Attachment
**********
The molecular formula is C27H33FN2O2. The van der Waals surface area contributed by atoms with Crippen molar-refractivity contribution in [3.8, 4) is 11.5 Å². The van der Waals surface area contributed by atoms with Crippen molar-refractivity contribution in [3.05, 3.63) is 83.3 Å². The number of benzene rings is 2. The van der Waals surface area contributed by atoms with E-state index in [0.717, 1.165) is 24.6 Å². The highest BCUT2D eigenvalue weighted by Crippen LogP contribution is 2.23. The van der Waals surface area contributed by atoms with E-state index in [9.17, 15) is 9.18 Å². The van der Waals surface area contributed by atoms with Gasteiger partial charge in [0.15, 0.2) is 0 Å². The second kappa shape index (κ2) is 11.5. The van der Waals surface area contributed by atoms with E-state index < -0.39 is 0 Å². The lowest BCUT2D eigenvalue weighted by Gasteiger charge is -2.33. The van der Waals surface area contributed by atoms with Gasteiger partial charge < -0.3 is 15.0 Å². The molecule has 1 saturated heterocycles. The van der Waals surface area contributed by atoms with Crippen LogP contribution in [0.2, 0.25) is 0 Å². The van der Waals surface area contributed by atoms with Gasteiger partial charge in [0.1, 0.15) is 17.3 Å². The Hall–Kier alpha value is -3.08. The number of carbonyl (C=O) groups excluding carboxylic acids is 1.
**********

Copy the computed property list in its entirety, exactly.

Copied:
The molecular formula is C27H33FN2O2. The van der Waals surface area contributed by atoms with Crippen molar-refractivity contribution in [3.8, 4) is 11.5 Å². The van der Waals surface area contributed by atoms with Crippen molar-refractivity contribution in [3.05, 3.63) is 83.3 Å². The number of benzene rings is 2. The van der Waals surface area contributed by atoms with E-state index in [0.717, 1.165) is 24.6 Å². The highest BCUT2D eigenvalue weighted by Crippen LogP contribution is 2.23. The van der Waals surface area contributed by atoms with E-state index in [9.17, 15) is 9.18 Å². The van der Waals surface area contributed by atoms with Gasteiger partial charge in [0.15, 0.2) is 0 Å². The second kappa shape index (κ2) is 11.5. The van der Waals surface area contributed by atoms with E-state index < -0.39 is 0 Å². The lowest BCUT2D eigenvalue weighted by Gasteiger charge is -2.33. The van der Waals surface area contributed by atoms with Gasteiger partial charge < -0.3 is 15.0 Å². The molecule has 1 saturated heterocycles. The van der Waals surface area contributed by atoms with Crippen LogP contribution in [0.2, 0.25) is 0 Å². The van der Waals surface area contributed by atoms with Gasteiger partial charge in [0.1, 0.15) is 17.3 Å². The Hall–Kier alpha value is -3.08. The number of carbonyl (C=O) groups excluding carboxylic acids is 1.